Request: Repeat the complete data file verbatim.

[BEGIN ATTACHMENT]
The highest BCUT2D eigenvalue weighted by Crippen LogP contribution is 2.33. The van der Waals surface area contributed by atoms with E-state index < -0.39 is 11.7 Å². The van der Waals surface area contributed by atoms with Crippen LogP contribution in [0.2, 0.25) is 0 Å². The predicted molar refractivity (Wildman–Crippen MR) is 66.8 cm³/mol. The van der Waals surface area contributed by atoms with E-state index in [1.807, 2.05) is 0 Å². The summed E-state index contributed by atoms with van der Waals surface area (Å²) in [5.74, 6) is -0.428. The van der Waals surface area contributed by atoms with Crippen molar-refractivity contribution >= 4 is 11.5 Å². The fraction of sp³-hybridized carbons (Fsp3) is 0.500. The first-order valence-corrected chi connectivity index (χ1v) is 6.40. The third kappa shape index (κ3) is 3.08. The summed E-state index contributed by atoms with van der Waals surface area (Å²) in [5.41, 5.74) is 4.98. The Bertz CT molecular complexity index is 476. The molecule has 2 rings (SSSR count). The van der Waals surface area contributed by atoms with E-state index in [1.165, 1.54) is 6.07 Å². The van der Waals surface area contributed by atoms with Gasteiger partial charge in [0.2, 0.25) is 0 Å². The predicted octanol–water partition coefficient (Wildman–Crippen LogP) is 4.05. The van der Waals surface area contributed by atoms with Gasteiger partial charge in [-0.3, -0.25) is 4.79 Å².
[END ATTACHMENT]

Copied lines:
The highest BCUT2D eigenvalue weighted by Crippen LogP contribution is 2.33. The van der Waals surface area contributed by atoms with E-state index < -0.39 is 11.7 Å². The van der Waals surface area contributed by atoms with Crippen LogP contribution in [0.2, 0.25) is 0 Å². The predicted molar refractivity (Wildman–Crippen MR) is 66.8 cm³/mol. The van der Waals surface area contributed by atoms with E-state index in [1.807, 2.05) is 0 Å². The summed E-state index contributed by atoms with van der Waals surface area (Å²) in [5.74, 6) is -0.428. The van der Waals surface area contributed by atoms with Crippen molar-refractivity contribution >= 4 is 11.5 Å². The fraction of sp³-hybridized carbons (Fsp3) is 0.500. The first-order valence-corrected chi connectivity index (χ1v) is 6.40. The third kappa shape index (κ3) is 3.08. The summed E-state index contributed by atoms with van der Waals surface area (Å²) in [5.41, 5.74) is 4.98. The Bertz CT molecular complexity index is 476. The molecule has 2 rings (SSSR count). The van der Waals surface area contributed by atoms with E-state index in [1.165, 1.54) is 6.07 Å². The van der Waals surface area contributed by atoms with Gasteiger partial charge in [0.2, 0.25) is 0 Å². The predicted octanol–water partition coefficient (Wildman–Crippen LogP) is 4.05. The van der Waals surface area contributed by atoms with Gasteiger partial charge in [-0.3, -0.25) is 4.79 Å².